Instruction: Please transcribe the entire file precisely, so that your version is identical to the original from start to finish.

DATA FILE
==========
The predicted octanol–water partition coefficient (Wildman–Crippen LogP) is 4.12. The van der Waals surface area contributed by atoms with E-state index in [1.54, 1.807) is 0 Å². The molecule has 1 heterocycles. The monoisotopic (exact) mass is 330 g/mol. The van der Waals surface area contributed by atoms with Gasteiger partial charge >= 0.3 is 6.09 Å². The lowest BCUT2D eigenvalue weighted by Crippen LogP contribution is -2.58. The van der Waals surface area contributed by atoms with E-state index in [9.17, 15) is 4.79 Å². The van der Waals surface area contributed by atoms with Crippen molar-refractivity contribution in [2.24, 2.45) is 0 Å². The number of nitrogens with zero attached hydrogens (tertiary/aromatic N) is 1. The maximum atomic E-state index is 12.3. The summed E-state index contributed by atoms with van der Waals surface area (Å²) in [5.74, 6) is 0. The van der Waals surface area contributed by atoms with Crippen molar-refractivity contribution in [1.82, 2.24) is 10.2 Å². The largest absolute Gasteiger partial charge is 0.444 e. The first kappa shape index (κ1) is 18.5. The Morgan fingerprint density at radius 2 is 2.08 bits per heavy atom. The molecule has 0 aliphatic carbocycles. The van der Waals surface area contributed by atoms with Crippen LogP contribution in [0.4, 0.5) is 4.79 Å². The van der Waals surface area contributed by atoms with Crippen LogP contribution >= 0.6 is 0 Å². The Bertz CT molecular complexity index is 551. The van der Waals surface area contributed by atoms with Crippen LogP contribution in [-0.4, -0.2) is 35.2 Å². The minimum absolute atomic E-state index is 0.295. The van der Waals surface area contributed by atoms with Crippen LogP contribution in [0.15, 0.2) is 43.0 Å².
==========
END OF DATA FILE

The predicted octanol–water partition coefficient (Wildman–Crippen LogP) is 4.12. The van der Waals surface area contributed by atoms with E-state index in [1.54, 1.807) is 0 Å². The molecule has 1 heterocycles. The monoisotopic (exact) mass is 330 g/mol. The van der Waals surface area contributed by atoms with Gasteiger partial charge >= 0.3 is 6.09 Å². The lowest BCUT2D eigenvalue weighted by Crippen LogP contribution is -2.58. The van der Waals surface area contributed by atoms with E-state index in [9.17, 15) is 4.79 Å². The van der Waals surface area contributed by atoms with Crippen molar-refractivity contribution in [2.24, 2.45) is 0 Å². The number of nitrogens with zero attached hydrogens (tertiary/aromatic N) is 1. The maximum atomic E-state index is 12.3. The summed E-state index contributed by atoms with van der Waals surface area (Å²) in [5.74, 6) is 0. The van der Waals surface area contributed by atoms with Crippen molar-refractivity contribution in [1.82, 2.24) is 10.2 Å². The largest absolute Gasteiger partial charge is 0.444 e. The first kappa shape index (κ1) is 18.5. The Morgan fingerprint density at radius 2 is 2.08 bits per heavy atom. The molecule has 0 aliphatic carbocycles. The van der Waals surface area contributed by atoms with Crippen LogP contribution in [0.4, 0.5) is 4.79 Å². The van der Waals surface area contributed by atoms with Crippen LogP contribution >= 0.6 is 0 Å². The Bertz CT molecular complexity index is 551. The van der Waals surface area contributed by atoms with Crippen LogP contribution in [-0.4, -0.2) is 35.2 Å². The minimum absolute atomic E-state index is 0.295. The van der Waals surface area contributed by atoms with Crippen LogP contribution in [0.15, 0.2) is 43.0 Å².